Is there anyone over the age of 45 who  thinks iOS 7 hasn’t been a visual disaster? I’ve been using the iOS7 interface for quite a few months now, and having seen my friends and colleagues struggling with the same problems I have, it seems worth a post.

As eye problems go, I would count myself in the modestly impaired: I don’t need distance glasses, but I do need reading glasses. For small type I prefer +1.5 lenses, which is not even at the middle of the range of reading glasses sold at most stores. So there are probably a lot of people out there with worse vision than I have. So what on earth was Apple thinking with this new look? It seems inconceivable they would not do some user testing before releasing it, but perhaps it was so important to look “new” it overrode accessibility concerns.

Both large and small elements in the iPhone interface are harder to see in iOS7 than in 6 – enough to make it a struggle to use under some circumstances. It is not only harder to see small text, it is harder to see the fundamentals, like the phone dialing numbers and lock buttons! Really, Apple!!! It would be nice not to have to put on glasses just to answer the phone!

After using the new OS for a few weeks, I went through my phone from top to bottom adjusting things and came up with a few improvements which won’t fix all the problems but make it more usable. Here  are some settings I found make it easier to see text and graphics on your iPhone:

Text size and weight

Go into Settings >General >Text Size and increase the text size. This will enlarge the text in some screens but not others. For example it will affect the list of Notes pages in Notes, but will not affect the titles under each app on your Home screen. if the text sizes are not big enough, you’ll need to ramp up to the next step: Settings >General > Accessibility.

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Next go to Settings >General > Accessibility.

If the text size is still too small in item lists, turning Larger  type on will allow you to choose larger sizes than would otherwise be available. Again, this does not affect every screen.

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Turning on Accessibility >Bold text greatly improves the visibility of text in lists, on the Home screen and most importantly, the tiny letters in each number circle on the phone keypad. Definitely turn this one on!

This animation  shows the effect of turning on Bold text on the Home screen view:

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Accessibility >Vision >Invert Colors does not just invert text colors but also app icons and photo backgrounds, so I turned it back off as too confusing and ugly to look at. It is worth a try though if you have trouble seeing text and numbers on screen.

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Accessibility >Vision >Increase Contrast sounds like it might be useful, but actually makes very little difference. Still it’s worth experimenting with. I hoped it would add shadows to all interface text, but no such luck.

Backgrounds and Wallpapers

The pretty gradients and image colors in many of the Wallpapers make it very hard to see text on the lighter areas. Text that shows up well in one part of the image can be nearly invisible in other areas, and those areas often contain critical information or controls. That’s the main reason designers use text shadows, but they have been eliminated from iOS7.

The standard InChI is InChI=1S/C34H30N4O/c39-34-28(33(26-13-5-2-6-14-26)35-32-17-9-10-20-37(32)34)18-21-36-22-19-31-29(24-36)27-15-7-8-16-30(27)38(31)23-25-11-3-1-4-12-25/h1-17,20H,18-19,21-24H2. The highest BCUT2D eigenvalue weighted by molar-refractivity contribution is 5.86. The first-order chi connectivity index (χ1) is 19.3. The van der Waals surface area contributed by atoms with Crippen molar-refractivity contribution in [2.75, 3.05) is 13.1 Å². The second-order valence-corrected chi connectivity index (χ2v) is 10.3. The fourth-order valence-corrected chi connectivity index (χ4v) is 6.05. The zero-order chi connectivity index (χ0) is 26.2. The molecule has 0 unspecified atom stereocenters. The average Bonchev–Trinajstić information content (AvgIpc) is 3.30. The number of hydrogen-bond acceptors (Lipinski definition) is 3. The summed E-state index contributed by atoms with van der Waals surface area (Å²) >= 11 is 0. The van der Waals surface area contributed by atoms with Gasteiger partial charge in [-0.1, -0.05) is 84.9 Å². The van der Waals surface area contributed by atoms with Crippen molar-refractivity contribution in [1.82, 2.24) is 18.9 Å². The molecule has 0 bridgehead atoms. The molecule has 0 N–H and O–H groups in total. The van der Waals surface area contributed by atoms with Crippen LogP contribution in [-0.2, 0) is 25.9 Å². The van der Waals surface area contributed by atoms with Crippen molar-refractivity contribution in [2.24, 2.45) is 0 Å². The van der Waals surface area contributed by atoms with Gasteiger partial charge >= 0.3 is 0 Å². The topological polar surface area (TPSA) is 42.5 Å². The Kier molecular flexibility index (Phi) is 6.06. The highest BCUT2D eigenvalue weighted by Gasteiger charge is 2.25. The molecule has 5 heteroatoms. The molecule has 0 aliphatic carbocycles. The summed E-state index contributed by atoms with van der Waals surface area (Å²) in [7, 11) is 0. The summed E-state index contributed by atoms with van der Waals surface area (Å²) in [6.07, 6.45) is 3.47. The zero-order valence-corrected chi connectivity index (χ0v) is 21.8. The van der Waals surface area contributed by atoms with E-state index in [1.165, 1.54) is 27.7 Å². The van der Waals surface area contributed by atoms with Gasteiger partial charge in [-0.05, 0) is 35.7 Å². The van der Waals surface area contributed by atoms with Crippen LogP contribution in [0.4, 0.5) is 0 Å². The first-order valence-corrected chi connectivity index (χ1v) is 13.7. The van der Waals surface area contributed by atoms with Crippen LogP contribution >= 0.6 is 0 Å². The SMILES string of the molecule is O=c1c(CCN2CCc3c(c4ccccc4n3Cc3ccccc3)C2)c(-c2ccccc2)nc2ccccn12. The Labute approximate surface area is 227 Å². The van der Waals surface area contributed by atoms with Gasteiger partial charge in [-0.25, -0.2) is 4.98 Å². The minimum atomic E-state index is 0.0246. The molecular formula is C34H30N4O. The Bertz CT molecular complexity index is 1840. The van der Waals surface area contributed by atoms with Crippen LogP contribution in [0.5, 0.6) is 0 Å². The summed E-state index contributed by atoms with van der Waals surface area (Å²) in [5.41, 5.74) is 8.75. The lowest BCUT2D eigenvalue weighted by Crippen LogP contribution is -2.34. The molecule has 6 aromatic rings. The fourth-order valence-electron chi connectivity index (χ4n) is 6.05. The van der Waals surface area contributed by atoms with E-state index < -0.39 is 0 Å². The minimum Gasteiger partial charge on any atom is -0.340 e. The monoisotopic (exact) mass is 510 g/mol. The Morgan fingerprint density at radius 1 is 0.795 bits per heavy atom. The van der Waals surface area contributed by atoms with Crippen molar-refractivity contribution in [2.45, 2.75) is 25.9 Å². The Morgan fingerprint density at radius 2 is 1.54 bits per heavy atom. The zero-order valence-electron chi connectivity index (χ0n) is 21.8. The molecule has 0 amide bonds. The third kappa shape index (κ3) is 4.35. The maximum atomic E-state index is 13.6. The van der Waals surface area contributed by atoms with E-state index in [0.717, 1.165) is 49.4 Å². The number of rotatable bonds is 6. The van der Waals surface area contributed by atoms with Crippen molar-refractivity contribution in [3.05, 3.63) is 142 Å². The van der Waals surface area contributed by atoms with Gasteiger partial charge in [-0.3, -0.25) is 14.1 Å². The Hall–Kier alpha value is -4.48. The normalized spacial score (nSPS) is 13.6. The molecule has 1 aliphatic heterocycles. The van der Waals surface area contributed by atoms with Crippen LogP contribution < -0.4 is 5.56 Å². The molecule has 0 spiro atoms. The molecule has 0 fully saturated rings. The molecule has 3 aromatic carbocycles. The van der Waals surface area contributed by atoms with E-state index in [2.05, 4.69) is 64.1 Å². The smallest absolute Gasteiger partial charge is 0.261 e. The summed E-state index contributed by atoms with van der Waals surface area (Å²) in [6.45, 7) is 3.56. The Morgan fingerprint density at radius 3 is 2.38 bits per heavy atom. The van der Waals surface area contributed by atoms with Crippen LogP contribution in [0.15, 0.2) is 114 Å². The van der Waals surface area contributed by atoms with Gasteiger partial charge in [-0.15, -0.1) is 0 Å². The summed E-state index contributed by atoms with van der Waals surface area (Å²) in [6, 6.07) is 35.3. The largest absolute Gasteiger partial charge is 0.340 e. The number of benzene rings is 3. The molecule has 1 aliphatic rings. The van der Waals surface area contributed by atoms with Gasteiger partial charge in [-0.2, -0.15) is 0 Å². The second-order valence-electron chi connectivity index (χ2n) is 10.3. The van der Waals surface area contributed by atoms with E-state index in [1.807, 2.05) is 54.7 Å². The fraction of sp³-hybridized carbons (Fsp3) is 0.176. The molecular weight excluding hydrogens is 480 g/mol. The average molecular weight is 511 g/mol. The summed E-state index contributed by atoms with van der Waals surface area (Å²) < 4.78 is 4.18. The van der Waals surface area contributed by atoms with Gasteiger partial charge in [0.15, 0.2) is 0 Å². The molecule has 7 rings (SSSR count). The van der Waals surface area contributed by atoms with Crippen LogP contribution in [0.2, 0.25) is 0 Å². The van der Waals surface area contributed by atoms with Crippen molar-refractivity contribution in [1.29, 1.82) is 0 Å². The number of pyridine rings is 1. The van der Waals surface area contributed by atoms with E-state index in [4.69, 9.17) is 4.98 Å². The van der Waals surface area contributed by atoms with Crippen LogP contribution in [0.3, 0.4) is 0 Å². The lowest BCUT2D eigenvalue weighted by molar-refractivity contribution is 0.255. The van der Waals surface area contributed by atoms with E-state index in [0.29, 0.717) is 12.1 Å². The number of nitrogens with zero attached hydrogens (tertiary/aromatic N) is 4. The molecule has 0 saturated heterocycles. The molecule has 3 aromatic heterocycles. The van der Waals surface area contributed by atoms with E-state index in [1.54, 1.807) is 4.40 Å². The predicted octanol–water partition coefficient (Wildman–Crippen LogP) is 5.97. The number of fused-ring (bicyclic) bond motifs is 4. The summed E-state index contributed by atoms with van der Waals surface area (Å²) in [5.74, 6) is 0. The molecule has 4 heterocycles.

Text used to be shadowed on iOS 6 as shown below, and I think that might be the single most effective way to improve things in iOS7: give us the option to turn text and line shadows on.

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Case in Point: White battery indicator and signal bars on a light background at the top of the Lock Screen. Nothing that couldn’t be fixed by appropriate shadows or color choices. It’s hard to believe Apple tested these backgrounds before selecting them. Turning on “Increase contrast” does nothing to improve this situation.

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In case you’ve forgotten what Apple used to use to on the top of the lock screen, here’s a snapshot of the an iOS 6 lock screen, showing the way the information at the top is isolated in a black bar:

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However we do not have any text shading or “add a black bar” options, so after trying quite a few wallpaper pictures and being enamored of each of them for a little while, I settled on the very last one in the “Apple Wallpaper” section, because although it is not as pretty, it is much easier to see everything on the phone! It’s black and boring, but at least I can see most of the important things.

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It can make quite a difference as you can see:

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Other settings worth trying:

In Settings > General > Accessibility, there is a Zoom setting which magnifies the whole screen. This can be a little cumbersome to use because you need to hit it with three fingers to zoom in and out, but it can be the difference in some situations between being able to read text and not. It’s not nearly as comfortable as just having clear text to read.

Settings > General > Accessibility > On/Off Labels makes it more obvious when the on/off toggle switches are On or Off. One thing to note: when the toggle switches are OFF they are white, which means they are nearly invisible, at least on my phone.

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